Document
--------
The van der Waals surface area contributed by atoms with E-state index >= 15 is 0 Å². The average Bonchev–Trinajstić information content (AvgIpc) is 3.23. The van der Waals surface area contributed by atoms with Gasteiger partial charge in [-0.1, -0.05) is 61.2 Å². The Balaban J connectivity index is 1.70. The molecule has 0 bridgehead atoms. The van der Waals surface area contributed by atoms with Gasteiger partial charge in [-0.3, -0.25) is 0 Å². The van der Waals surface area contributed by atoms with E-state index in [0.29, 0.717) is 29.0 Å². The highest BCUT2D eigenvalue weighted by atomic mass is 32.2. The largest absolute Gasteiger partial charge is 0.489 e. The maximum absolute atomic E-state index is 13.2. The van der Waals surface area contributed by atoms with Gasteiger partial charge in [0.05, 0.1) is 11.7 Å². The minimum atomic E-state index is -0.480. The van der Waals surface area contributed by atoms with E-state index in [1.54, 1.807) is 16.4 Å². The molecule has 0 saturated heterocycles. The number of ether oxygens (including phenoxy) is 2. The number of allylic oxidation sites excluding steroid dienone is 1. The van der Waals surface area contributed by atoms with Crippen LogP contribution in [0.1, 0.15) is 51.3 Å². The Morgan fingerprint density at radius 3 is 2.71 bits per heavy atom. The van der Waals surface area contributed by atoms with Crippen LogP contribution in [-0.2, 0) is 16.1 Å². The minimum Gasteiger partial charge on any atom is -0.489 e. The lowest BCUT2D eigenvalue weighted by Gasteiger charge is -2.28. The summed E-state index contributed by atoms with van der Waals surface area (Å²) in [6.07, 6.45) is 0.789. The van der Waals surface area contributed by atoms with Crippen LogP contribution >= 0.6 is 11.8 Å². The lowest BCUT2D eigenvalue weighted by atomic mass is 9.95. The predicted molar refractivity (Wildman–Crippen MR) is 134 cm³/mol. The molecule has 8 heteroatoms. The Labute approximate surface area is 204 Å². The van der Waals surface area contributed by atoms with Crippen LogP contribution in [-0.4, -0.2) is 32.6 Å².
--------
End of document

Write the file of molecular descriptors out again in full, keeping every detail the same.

The van der Waals surface area contributed by atoms with E-state index >= 15 is 0 Å². The average Bonchev–Trinajstić information content (AvgIpc) is 3.23. The van der Waals surface area contributed by atoms with Gasteiger partial charge in [-0.1, -0.05) is 61.2 Å². The Balaban J connectivity index is 1.70. The molecule has 0 bridgehead atoms. The van der Waals surface area contributed by atoms with Gasteiger partial charge in [-0.3, -0.25) is 0 Å². The van der Waals surface area contributed by atoms with E-state index in [0.29, 0.717) is 29.0 Å². The highest BCUT2D eigenvalue weighted by atomic mass is 32.2. The largest absolute Gasteiger partial charge is 0.489 e. The maximum absolute atomic E-state index is 13.2. The van der Waals surface area contributed by atoms with Gasteiger partial charge in [0.05, 0.1) is 11.7 Å². The minimum atomic E-state index is -0.480. The van der Waals surface area contributed by atoms with E-state index in [1.54, 1.807) is 16.4 Å². The molecule has 0 saturated heterocycles. The number of ether oxygens (including phenoxy) is 2. The number of allylic oxidation sites excluding steroid dienone is 1. The van der Waals surface area contributed by atoms with Crippen LogP contribution in [0.1, 0.15) is 51.3 Å². The Morgan fingerprint density at radius 3 is 2.71 bits per heavy atom. The van der Waals surface area contributed by atoms with Crippen LogP contribution in [-0.2, 0) is 16.1 Å². The minimum Gasteiger partial charge on any atom is -0.489 e. The lowest BCUT2D eigenvalue weighted by Gasteiger charge is -2.28. The summed E-state index contributed by atoms with van der Waals surface area (Å²) in [6.07, 6.45) is 0.789. The van der Waals surface area contributed by atoms with Crippen LogP contribution >= 0.6 is 11.8 Å². The lowest BCUT2D eigenvalue weighted by atomic mass is 9.95. The predicted molar refractivity (Wildman–Crippen MR) is 134 cm³/mol. The molecule has 8 heteroatoms. The Labute approximate surface area is 204 Å². The van der Waals surface area contributed by atoms with Crippen LogP contribution in [-0.4, -0.2) is 32.6 Å².